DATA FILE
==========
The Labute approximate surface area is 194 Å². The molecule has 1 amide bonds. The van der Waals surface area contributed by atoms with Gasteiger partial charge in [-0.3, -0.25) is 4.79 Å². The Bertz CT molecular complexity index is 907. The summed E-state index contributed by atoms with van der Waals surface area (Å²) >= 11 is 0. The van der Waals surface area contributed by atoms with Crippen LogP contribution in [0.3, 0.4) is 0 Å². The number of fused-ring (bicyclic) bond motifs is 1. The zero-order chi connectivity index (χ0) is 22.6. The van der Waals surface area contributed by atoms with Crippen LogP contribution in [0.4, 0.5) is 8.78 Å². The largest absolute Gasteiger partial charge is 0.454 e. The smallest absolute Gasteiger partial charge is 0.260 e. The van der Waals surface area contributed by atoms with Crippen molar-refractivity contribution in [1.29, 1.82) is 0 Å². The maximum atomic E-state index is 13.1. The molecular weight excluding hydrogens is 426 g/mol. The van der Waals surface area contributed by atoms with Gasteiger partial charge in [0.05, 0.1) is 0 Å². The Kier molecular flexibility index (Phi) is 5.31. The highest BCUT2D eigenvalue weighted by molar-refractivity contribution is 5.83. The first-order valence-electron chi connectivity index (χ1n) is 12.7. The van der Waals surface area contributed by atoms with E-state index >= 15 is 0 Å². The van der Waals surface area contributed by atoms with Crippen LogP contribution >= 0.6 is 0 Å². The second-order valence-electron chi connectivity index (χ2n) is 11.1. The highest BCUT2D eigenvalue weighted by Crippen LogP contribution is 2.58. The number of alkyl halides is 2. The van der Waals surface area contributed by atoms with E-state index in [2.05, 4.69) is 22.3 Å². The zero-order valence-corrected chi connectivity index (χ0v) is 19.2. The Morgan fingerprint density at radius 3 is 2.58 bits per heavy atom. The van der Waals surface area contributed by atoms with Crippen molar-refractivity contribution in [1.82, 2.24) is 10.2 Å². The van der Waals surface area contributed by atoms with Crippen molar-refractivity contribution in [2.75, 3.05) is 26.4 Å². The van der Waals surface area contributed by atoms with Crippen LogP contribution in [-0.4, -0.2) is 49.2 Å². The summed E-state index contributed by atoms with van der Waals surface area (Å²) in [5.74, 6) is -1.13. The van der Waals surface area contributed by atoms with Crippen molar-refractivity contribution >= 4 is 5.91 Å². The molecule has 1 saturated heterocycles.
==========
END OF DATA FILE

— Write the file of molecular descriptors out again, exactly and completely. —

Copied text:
The Labute approximate surface area is 194 Å². The molecule has 1 amide bonds. The van der Waals surface area contributed by atoms with Gasteiger partial charge in [-0.3, -0.25) is 4.79 Å². The Bertz CT molecular complexity index is 907. The summed E-state index contributed by atoms with van der Waals surface area (Å²) >= 11 is 0. The van der Waals surface area contributed by atoms with Crippen LogP contribution in [0.3, 0.4) is 0 Å². The number of fused-ring (bicyclic) bond motifs is 1. The zero-order chi connectivity index (χ0) is 22.6. The van der Waals surface area contributed by atoms with Crippen LogP contribution in [0.4, 0.5) is 8.78 Å². The largest absolute Gasteiger partial charge is 0.454 e. The smallest absolute Gasteiger partial charge is 0.260 e. The van der Waals surface area contributed by atoms with Crippen molar-refractivity contribution in [1.29, 1.82) is 0 Å². The maximum atomic E-state index is 13.1. The molecular weight excluding hydrogens is 426 g/mol. The van der Waals surface area contributed by atoms with Gasteiger partial charge in [0.05, 0.1) is 0 Å². The Kier molecular flexibility index (Phi) is 5.31. The highest BCUT2D eigenvalue weighted by molar-refractivity contribution is 5.83. The first-order valence-electron chi connectivity index (χ1n) is 12.7. The van der Waals surface area contributed by atoms with E-state index >= 15 is 0 Å². The van der Waals surface area contributed by atoms with Crippen LogP contribution >= 0.6 is 0 Å². The second-order valence-electron chi connectivity index (χ2n) is 11.1. The highest BCUT2D eigenvalue weighted by Crippen LogP contribution is 2.58. The number of alkyl halides is 2. The van der Waals surface area contributed by atoms with E-state index in [2.05, 4.69) is 22.3 Å². The zero-order valence-corrected chi connectivity index (χ0v) is 19.2. The Morgan fingerprint density at radius 3 is 2.58 bits per heavy atom. The van der Waals surface area contributed by atoms with Crippen molar-refractivity contribution in [1.82, 2.24) is 10.2 Å². The van der Waals surface area contributed by atoms with Crippen molar-refractivity contribution in [2.75, 3.05) is 26.4 Å². The van der Waals surface area contributed by atoms with Crippen LogP contribution in [-0.4, -0.2) is 49.2 Å². The summed E-state index contributed by atoms with van der Waals surface area (Å²) in [5.74, 6) is -1.13. The van der Waals surface area contributed by atoms with Crippen molar-refractivity contribution >= 4 is 5.91 Å². The molecule has 1 saturated heterocycles.